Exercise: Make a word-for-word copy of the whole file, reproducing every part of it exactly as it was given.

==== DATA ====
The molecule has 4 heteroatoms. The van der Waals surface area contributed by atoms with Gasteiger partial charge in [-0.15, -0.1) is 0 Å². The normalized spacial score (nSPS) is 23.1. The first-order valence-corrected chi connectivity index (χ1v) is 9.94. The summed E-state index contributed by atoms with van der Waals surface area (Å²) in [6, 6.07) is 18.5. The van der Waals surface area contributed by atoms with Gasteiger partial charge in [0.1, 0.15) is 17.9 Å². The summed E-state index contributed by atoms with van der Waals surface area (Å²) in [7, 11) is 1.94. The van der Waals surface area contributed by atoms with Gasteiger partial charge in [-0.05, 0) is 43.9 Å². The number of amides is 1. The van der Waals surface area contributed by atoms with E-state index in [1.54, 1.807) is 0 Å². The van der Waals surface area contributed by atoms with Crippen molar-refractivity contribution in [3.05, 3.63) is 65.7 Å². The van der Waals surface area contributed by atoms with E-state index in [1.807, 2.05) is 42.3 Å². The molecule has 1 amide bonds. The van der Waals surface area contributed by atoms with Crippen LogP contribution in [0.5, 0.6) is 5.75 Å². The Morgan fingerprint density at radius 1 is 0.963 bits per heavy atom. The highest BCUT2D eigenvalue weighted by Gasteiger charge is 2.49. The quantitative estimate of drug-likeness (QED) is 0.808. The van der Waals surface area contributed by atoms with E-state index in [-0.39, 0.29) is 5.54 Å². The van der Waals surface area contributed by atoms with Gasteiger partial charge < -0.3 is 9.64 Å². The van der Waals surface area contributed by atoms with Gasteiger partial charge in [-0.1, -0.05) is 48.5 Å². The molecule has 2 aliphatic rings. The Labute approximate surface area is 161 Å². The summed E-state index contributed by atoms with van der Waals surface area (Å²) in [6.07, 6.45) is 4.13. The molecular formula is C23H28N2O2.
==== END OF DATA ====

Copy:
The molecule has 4 heteroatoms. The van der Waals surface area contributed by atoms with Gasteiger partial charge in [-0.15, -0.1) is 0 Å². The normalized spacial score (nSPS) is 23.1. The first-order valence-corrected chi connectivity index (χ1v) is 9.94. The summed E-state index contributed by atoms with van der Waals surface area (Å²) in [6, 6.07) is 18.5. The van der Waals surface area contributed by atoms with Gasteiger partial charge in [0.1, 0.15) is 17.9 Å². The summed E-state index contributed by atoms with van der Waals surface area (Å²) in [7, 11) is 1.94. The van der Waals surface area contributed by atoms with Gasteiger partial charge in [-0.05, 0) is 43.9 Å². The number of amides is 1. The van der Waals surface area contributed by atoms with E-state index in [1.54, 1.807) is 0 Å². The van der Waals surface area contributed by atoms with Crippen molar-refractivity contribution in [3.05, 3.63) is 65.7 Å². The van der Waals surface area contributed by atoms with E-state index in [1.807, 2.05) is 42.3 Å². The molecule has 1 amide bonds. The van der Waals surface area contributed by atoms with Crippen LogP contribution in [0.5, 0.6) is 5.75 Å². The Morgan fingerprint density at radius 1 is 0.963 bits per heavy atom. The highest BCUT2D eigenvalue weighted by Gasteiger charge is 2.49. The quantitative estimate of drug-likeness (QED) is 0.808. The van der Waals surface area contributed by atoms with E-state index in [-0.39, 0.29) is 5.54 Å². The van der Waals surface area contributed by atoms with Gasteiger partial charge < -0.3 is 9.64 Å². The van der Waals surface area contributed by atoms with Gasteiger partial charge in [-0.1, -0.05) is 48.5 Å². The molecule has 2 aliphatic rings. The Labute approximate surface area is 161 Å². The summed E-state index contributed by atoms with van der Waals surface area (Å²) in [6.07, 6.45) is 4.13. The molecular formula is C23H28N2O2.